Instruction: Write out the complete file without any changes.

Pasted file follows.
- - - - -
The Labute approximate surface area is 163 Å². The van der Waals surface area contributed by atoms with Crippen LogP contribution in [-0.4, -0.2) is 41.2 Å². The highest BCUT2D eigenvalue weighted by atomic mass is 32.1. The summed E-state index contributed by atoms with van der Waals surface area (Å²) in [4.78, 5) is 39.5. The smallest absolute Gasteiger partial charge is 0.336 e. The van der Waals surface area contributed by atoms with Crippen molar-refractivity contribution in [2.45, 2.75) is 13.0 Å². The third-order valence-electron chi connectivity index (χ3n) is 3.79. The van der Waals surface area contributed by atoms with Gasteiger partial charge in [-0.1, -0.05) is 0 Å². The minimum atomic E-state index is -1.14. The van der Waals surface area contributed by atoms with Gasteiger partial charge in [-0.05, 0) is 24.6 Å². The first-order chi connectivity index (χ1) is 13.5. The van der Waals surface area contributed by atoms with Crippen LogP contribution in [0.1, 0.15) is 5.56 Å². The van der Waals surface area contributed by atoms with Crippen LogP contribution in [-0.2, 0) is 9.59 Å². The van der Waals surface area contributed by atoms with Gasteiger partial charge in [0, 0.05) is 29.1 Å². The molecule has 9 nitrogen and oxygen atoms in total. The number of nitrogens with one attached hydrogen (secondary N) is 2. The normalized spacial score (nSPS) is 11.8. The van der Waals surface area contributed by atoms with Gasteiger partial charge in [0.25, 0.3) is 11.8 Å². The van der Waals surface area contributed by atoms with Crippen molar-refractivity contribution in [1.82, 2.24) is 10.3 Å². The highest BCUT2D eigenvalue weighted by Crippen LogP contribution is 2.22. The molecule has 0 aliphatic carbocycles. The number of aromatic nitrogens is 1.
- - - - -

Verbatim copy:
The Labute approximate surface area is 163 Å². The van der Waals surface area contributed by atoms with Crippen LogP contribution in [-0.4, -0.2) is 41.2 Å². The highest BCUT2D eigenvalue weighted by atomic mass is 32.1. The summed E-state index contributed by atoms with van der Waals surface area (Å²) in [4.78, 5) is 39.5. The smallest absolute Gasteiger partial charge is 0.336 e. The van der Waals surface area contributed by atoms with Crippen molar-refractivity contribution in [2.45, 2.75) is 13.0 Å². The third-order valence-electron chi connectivity index (χ3n) is 3.79. The van der Waals surface area contributed by atoms with Gasteiger partial charge in [-0.1, -0.05) is 0 Å². The minimum atomic E-state index is -1.14. The van der Waals surface area contributed by atoms with Gasteiger partial charge in [-0.05, 0) is 24.6 Å². The first-order chi connectivity index (χ1) is 13.5. The van der Waals surface area contributed by atoms with Crippen LogP contribution in [0.1, 0.15) is 5.56 Å². The van der Waals surface area contributed by atoms with Crippen LogP contribution in [-0.2, 0) is 9.59 Å². The van der Waals surface area contributed by atoms with Gasteiger partial charge in [0, 0.05) is 29.1 Å². The molecule has 9 nitrogen and oxygen atoms in total. The number of nitrogens with one attached hydrogen (secondary N) is 2. The normalized spacial score (nSPS) is 11.8. The van der Waals surface area contributed by atoms with Gasteiger partial charge in [0.25, 0.3) is 11.8 Å². The van der Waals surface area contributed by atoms with Crippen molar-refractivity contribution in [1.82, 2.24) is 10.3 Å². The highest BCUT2D eigenvalue weighted by Crippen LogP contribution is 2.22. The molecule has 0 aliphatic carbocycles. The number of aromatic nitrogens is 1.